Read more about North Korea here.

 

DEMS PRESS DEVOS ON CLIMATE STATEMENT: Education Secretary Betsy DeVos is in hot water with Democrats for her reaction to the Paris decision.

In a Wednesday letter to DeVos, four Senate Democrats pointed to a statement in which she praised Trump’s decision as an “example of his commitment to rolling back the unrealistic and overreaching regulatory actions by the previous administration.”

That statement, the Democrats said, was her first comment on an administration decision that does not involve the Education Department. They called it an “about-face” from January, when she said during her confirmation hearing that the Education Department doesn’t have jurisdiction over climate issues and committed to deferring to other agencies on the issue.

“Between January and last week, you apparently decided to present your views on an issue over which your department ‘does not have any jurisdiction,'” Democratic Sens. Sheldon Whitehouse (R.I.), Brian Schatz (Hawaii), Elizabeth Warren (Mass.) and Ed Markey (Mass.) wrote.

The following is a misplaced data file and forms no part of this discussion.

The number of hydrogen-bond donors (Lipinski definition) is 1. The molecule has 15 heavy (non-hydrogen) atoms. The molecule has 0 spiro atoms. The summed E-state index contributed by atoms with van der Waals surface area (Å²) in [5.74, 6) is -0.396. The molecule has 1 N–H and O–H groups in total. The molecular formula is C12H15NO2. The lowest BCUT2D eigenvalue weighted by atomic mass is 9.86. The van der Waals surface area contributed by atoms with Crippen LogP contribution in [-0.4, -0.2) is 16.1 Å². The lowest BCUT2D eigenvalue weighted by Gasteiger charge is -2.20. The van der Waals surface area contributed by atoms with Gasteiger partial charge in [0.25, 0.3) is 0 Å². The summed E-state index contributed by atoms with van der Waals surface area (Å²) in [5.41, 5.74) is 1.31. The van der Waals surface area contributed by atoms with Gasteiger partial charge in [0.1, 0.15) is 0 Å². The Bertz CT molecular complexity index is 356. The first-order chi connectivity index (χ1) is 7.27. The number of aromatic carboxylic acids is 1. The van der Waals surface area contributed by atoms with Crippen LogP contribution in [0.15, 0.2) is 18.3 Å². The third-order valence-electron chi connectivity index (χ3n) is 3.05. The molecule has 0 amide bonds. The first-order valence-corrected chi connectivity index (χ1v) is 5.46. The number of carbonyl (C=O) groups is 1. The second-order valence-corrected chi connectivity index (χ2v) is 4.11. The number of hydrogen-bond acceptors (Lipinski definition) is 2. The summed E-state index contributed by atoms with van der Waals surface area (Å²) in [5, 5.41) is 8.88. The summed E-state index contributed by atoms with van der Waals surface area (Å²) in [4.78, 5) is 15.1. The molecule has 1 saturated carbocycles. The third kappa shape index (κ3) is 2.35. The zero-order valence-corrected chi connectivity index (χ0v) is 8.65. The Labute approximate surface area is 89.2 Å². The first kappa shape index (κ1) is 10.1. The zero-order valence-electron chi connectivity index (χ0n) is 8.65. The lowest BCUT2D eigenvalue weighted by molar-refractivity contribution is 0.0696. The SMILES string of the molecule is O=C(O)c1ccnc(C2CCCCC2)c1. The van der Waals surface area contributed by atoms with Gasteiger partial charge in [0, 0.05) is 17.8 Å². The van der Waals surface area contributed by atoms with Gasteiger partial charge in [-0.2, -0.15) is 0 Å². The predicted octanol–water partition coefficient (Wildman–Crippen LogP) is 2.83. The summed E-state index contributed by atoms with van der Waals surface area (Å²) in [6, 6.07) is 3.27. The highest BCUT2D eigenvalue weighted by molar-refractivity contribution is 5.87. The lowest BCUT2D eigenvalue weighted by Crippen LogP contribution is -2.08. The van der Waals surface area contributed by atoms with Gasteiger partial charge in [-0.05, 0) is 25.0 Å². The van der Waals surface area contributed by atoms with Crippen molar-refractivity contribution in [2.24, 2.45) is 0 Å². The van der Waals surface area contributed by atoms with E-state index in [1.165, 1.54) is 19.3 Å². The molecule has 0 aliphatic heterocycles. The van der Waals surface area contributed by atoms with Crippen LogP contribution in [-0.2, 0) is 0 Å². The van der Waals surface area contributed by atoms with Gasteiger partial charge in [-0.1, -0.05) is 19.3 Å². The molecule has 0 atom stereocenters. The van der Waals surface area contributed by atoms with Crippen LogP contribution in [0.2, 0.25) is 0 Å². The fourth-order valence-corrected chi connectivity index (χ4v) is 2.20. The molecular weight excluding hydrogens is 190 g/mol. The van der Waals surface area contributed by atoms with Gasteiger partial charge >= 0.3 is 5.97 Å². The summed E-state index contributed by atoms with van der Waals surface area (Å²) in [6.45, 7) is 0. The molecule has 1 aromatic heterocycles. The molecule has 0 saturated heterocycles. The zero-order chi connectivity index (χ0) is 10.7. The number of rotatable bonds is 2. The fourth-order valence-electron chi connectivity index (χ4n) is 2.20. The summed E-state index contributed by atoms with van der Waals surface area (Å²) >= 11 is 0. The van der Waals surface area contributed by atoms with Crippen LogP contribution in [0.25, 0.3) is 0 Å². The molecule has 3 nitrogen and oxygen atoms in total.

“In doing so, you landed squarely on the side that argues, incorrectly, that climate change science is not settled.”

The Education Department was one of several federal agencies — including Housing and Urban Development — that put out statements reacting to the Paris decision.

Read more here.

 

TRUMP OFFICIALS RECONSIDER SAGE GROUSE PROTECTIONS: The Trump administration is convening a task force to consider changes to the Obama administration’s policies to protect an imperiled bird native to the American West.